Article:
Aiming to increase national energy and emissions savings by boosting the building industry’s adoption of leading-edge energy-efficient technologies, the U.S. Environmental Protection Agency (EPA) has launched Energy Star NextGen Certified Homes and Apartments. A voluntary certification for the nation’s residential new construction sector, the program was developed with funding from President Biden’s Inflation Reduction Act.

The Energy Star NextGen certification will recognize homes and apartments with increased energy efficiency and reduced on-site emissions through heat pumps, heat pump water heaters, electric cooking appliances, and residential electric vehicle charging. Compared to typical code-level construction, homes earning the Energy Star NextGen certification will be 20% more efficient and help to reduce greenhouse gas emissions by 40%–80%, the EPA says.

Heat Pump
Adobe Stock

“President Biden’s Inflation Reduction Act is addressing climate challenges head-on and accelerating the adoption of clean, affordable technologies,” says EPA administrator Michael S. Regan. “By collaborating with developers and home builders nationwide, Energy Star NextGen is set to act as a catalyst for the construction of new, energy-efficient homes and apartment buildings. Strategic partnerships like this are not just cutting costs for American families and greenhouse gas emissions — they’re paving the way for a clean energy future for current and future generations.”

Early adopters have already begun to build to the new specifications and include Beazer Homes in Maryland, GreenSmith Builders in Minnesota, New Tradition Homes in Washington, Quantum Equities in Washington, and Thrive Home Builders in Colorado.

“Thrive Home Builders has designed and built Energy Star homes for the last 20 years, and we are excited to continue this partnership by building homes certified in the new Energy Star NextGen program,” says Bill Rectanus, chief operating officer at Thrive. “This program and its focus on efficient, all-electric home technologies aligns with our commitment to above code building practices to bring the highest levels of energy efficiency, healthy indoor air quality, and durability to our homeowners.”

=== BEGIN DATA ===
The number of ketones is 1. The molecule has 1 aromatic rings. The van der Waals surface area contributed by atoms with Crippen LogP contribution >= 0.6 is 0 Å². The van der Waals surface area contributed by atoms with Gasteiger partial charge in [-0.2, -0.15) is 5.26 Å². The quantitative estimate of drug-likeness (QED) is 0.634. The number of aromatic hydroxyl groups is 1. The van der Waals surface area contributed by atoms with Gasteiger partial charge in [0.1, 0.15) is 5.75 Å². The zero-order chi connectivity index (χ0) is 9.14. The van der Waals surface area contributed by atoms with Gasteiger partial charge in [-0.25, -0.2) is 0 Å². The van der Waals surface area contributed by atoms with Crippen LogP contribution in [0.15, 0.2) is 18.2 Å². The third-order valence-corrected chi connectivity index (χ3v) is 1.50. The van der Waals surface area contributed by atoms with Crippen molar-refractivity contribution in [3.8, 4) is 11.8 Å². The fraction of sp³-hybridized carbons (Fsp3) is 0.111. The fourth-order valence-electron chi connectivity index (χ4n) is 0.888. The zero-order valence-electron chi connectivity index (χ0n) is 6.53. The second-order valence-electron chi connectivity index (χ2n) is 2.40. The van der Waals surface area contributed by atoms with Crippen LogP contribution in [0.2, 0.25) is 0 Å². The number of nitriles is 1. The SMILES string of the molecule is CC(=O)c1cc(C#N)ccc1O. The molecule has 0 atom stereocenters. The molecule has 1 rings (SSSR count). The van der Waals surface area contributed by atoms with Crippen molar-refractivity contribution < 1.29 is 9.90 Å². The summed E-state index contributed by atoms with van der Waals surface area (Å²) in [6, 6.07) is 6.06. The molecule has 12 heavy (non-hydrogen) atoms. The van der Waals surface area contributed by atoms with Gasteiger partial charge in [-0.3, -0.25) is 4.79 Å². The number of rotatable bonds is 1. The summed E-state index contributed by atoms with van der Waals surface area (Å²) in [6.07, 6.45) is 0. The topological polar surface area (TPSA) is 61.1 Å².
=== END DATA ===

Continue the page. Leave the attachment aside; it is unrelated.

The home builder has already built 13 homes that meet the new Energy Star NextGen certification guidelines in Denver’s historic Loretto Heights community. Thrive says the development itself will eventually host more than 300 Energy Star NextGen rowhomes, townhomes, and single-family homes. Additionally, Thrive’s E-PWR Frequency Collection at Lyric in Lone Tree, Colorado, will feature 54 Energy Star NextGen homes.

The advanced, energy efficient features of the NextGen program include:

  • Multi-speed Heat Pumps
  • Connected Heat Pump Water Heaters
  • Electric Cooktops and Ovens
  • Electric Vehicle Charging Capability

Several utility providers have announced incentives for builders to adopt the certification as well. Spanning from Washington to Maryland, these companies include EmPOWER Maryland, including Baltimore Gas and Electric (BGE), Potomac Electric Power Company (Pepco), and Potomac Edison (PE) in Maryland; Snohomish County Public Utility District No. 1 in Washington; Utah Clean Energy; and Xcel Energy in both Colorado and Minnesota.

Energy used in commercial and residential buildings accounts for one-third of U.S. greenhouse gas emissions. These same buildings have the potential to cut their emissions by up to 63% by 2030 and up to 70% by 2035, an EPA study last fall estimated. The EPA believes the new Energy Star NextGen certification can play an important role in achieving that goal.